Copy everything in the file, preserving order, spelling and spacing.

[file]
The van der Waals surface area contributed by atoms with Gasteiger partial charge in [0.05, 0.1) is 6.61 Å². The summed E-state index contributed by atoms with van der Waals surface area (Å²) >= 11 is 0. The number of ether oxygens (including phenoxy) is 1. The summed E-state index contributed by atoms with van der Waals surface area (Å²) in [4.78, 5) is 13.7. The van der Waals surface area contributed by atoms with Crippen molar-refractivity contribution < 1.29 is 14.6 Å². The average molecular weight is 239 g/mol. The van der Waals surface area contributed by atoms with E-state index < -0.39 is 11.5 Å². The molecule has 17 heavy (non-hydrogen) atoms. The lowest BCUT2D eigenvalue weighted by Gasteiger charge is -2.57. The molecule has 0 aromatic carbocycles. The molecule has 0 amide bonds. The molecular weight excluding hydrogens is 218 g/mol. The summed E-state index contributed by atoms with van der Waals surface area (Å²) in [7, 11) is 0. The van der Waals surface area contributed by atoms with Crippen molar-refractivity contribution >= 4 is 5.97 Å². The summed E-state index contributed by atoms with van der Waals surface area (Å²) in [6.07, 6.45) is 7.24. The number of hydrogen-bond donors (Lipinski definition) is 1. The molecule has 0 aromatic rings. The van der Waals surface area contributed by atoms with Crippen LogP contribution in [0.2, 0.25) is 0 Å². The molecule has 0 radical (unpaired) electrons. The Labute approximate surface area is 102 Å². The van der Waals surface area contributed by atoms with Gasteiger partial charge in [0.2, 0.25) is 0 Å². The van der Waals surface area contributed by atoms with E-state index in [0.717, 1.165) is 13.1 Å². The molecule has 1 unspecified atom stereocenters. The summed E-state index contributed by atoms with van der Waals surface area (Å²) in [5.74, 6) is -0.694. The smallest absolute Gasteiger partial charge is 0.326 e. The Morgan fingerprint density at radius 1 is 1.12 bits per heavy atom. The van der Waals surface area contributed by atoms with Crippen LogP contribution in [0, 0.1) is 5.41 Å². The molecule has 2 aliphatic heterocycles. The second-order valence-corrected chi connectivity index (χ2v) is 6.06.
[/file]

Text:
The van der Waals surface area contributed by atoms with Gasteiger partial charge in [0.05, 0.1) is 6.61 Å². The summed E-state index contributed by atoms with van der Waals surface area (Å²) >= 11 is 0. The number of ether oxygens (including phenoxy) is 1. The summed E-state index contributed by atoms with van der Waals surface area (Å²) in [4.78, 5) is 13.7. The van der Waals surface area contributed by atoms with Crippen molar-refractivity contribution < 1.29 is 14.6 Å². The average molecular weight is 239 g/mol. The van der Waals surface area contributed by atoms with E-state index < -0.39 is 11.5 Å². The molecule has 17 heavy (non-hydrogen) atoms. The lowest BCUT2D eigenvalue weighted by Gasteiger charge is -2.57. The molecule has 0 aromatic carbocycles. The molecule has 0 amide bonds. The molecular weight excluding hydrogens is 218 g/mol. The summed E-state index contributed by atoms with van der Waals surface area (Å²) in [7, 11) is 0. The van der Waals surface area contributed by atoms with Crippen molar-refractivity contribution >= 4 is 5.97 Å². The summed E-state index contributed by atoms with van der Waals surface area (Å²) in [6.07, 6.45) is 7.24. The number of hydrogen-bond donors (Lipinski definition) is 1. The molecule has 0 aromatic rings. The van der Waals surface area contributed by atoms with Crippen LogP contribution in [0.2, 0.25) is 0 Å². The molecule has 0 radical (unpaired) electrons. The Labute approximate surface area is 102 Å². The van der Waals surface area contributed by atoms with Gasteiger partial charge in [0.2, 0.25) is 0 Å². The van der Waals surface area contributed by atoms with E-state index in [0.717, 1.165) is 13.1 Å². The molecule has 1 unspecified atom stereocenters. The summed E-state index contributed by atoms with van der Waals surface area (Å²) in [5.74, 6) is -0.694. The smallest absolute Gasteiger partial charge is 0.326 e. The Morgan fingerprint density at radius 1 is 1.12 bits per heavy atom. The van der Waals surface area contributed by atoms with Crippen LogP contribution in [0, 0.1) is 5.41 Å². The molecule has 2 aliphatic heterocycles. The second-order valence-corrected chi connectivity index (χ2v) is 6.06.